Naomi Frandsen — June 6, 2005 @ 11:57am
  3. Mari. Just yesterday my wife taught a Relief Society lesson on forgiveness. As a visual aid she filled a backpack full of heavy things to represent grudges. She used a bag of potatoes, a bag of corn meal, two little dumbbells she uses for aerobics, and such things. And she did such a good job of it that she couldn’t hardly lift it! I was surprised how heavy one little backpack could weigh. So she had to have me carry it for her to and from the car. And none of the sisters in RS could carry it either.

    I saw an obvious type in this. That just as my wife needed me to carry the backpack, so the only way to get to our destanation is to let the Savior carry the loads of bitterness we feel at those who have wronged us.

    Aaron B. Cox — June 6, 2005 @ 12:51pm
  4. Yeah, Aaron, you’re just like Christ when it comes to carrying your wife’s backpacks.

    Anyway, back here on earth: My favorite thing about the original Johnny Lingo is that the Johnny goes on to become Lt. Singh in episode #23 of Star Trek, entitled “The Changeling,” first aired on September 29, 1967. Check out the IMDB entry for the star of Johhny Lingo.

    DKL — June 6, 2005 @ 1:36pm
  5. Aaron, I understand the need to forgive people for their past mistakes. I was just puzzled by Mahana’s father’s sudden change of heart because it seemed so out of character. I’m currently working on reconciling some issues with my mother, who wasn’t nearly as bad a parent as Mahana’s father, but it’s been more difficult than you might realize. Even after you forgive and let go of the bitterness, it can be hard to let yourself trust someone who has been untrustworthy in the past. But those are my own issues, and I admit it’s probably a good thing it worked out for Mahana, even if it wouldn’t be likely in real life.

    Mari — June 6, 2005 @ 1:48pm
  6. DKL, that was the funniest thing I have read all day. Thank you.

    J. Stapley — June 6, 2005 @ 1:52pm
  7. Mari, I would have been prepared to dismiss Johnny Lingo as trite fluff, but I was surprised at the meaning you could wring out of it. Of course, this came from probing beyond the movie’s simplistic presentation; perhaps, sometimes, it is the same with pat “Sunday School” answers. I suppose, then, it’s more the meaning you were able to bring to it than wring out of it that I find interesting here.

    Christian Y. Cardall (TSM) — June 6, 2005 @ 9:10pm
  8. Anybody else get totally annoyed by the Noni Juice plug. As Mormons, we’re all such good capitalists, I’m glad they got a good wholesome commercial in there…

    Karen — June 6, 2005 @ 10:50pm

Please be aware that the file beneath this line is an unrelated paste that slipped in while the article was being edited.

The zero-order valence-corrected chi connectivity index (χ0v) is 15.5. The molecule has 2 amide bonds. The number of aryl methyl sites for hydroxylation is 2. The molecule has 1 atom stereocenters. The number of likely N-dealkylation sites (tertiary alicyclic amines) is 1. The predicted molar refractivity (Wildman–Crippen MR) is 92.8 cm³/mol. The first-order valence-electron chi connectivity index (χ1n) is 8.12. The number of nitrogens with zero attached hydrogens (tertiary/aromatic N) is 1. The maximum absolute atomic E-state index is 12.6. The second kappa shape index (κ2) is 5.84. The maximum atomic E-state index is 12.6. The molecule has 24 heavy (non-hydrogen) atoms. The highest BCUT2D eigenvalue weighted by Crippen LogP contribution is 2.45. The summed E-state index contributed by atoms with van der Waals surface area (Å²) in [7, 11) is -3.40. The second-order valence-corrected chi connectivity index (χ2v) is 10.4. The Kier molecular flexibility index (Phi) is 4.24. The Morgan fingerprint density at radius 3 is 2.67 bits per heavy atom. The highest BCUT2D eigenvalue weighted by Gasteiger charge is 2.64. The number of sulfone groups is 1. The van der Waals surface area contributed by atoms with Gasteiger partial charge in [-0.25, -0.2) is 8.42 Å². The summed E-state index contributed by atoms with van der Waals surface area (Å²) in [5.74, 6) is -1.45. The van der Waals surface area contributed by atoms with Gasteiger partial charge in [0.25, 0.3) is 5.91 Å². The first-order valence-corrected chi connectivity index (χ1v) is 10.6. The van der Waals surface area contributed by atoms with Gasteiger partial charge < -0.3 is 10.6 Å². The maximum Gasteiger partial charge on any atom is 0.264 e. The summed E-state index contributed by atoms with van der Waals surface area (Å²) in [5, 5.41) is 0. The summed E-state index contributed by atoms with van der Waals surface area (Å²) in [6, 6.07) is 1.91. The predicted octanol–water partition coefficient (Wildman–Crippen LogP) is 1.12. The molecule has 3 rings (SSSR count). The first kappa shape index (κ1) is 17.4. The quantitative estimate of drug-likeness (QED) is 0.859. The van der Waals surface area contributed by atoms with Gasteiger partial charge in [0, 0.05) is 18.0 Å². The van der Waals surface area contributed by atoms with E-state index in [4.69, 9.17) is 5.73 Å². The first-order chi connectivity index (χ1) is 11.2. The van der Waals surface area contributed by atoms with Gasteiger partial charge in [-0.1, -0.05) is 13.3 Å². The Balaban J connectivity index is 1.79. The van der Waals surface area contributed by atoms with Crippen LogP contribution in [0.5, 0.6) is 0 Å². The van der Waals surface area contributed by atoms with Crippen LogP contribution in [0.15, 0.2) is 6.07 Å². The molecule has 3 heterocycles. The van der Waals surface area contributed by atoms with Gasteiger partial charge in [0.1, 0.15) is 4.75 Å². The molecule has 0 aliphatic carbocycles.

9. LOL, Karen! Was there an ad for MLM scheme to market the DVD in the bonus feature, Mari?

    As you may have noticed, I tend to read things critically (in the technical sense). But my favorite books and movies, the ones I’d read or watch again, are those to which I respond with the simplest recognition and identification. It sounds like you identify with Mahana, Mari, and that you have a few stories of your own in your past. Know that you have a supportive readership if you ever want to share those stories.

    Rosalynde — June 6, 2005 @ 11:06pm
  10. Thanks for sharing this, Mari. It made me think about Johnny Lingo in ways that I never had before. I guess I always had a hard time getting past the humor I found in lines like, “Mahana, you ugly. Get down from that tree.” We had a film strip of Johnny Lingo in my mission and the Spanish translation was, “Bajate fea.” It cracked me up in two languages.

    But seriously, I see that you’ve made both versions of the story intensely personal and I can understand that. In fact, your post jarred some memories loose in my brain. I remember this church movie that really made a big impact on me when I saw it growing up. It was really sad, but I can’t remember what it was called. The kid I identified with wrote poems about willows and I think and one point he falls out of a bus.

    Does anyone remember that or am I making this up?

    SeptimusH — June 7, 2005 @ 2:37am
  11. Septimus, was it Cipher in the Snow?

    Mari — June 7, 2005 @ 7:51am
  12. SeptimusH,

    The video you’re thinking of is called “Cypher in the Snow”

    Brother Joseph — June 7, 2005 @ 7:57am
  13. Oh, ROFL, I spelled it wrong! (I have a friend who goes by CyPhear at LAN parties…)

    Brother Joseph — June 7, 2005 @ 7:59am
  14. The Spanish version line that sticks with me is “Siempre la he amado desde que eramos nios.” (”I’ve always loved her since we were children.”) The vowels really flow.

    John Mansfield — June 7, 2005 @ 8:46am
  15. Cipher in the Snow. That’s it. Thanks. Kind of an odd title. Man, that was a sad movie.

    SeptimusH — June 7, 2005 @ 9:16am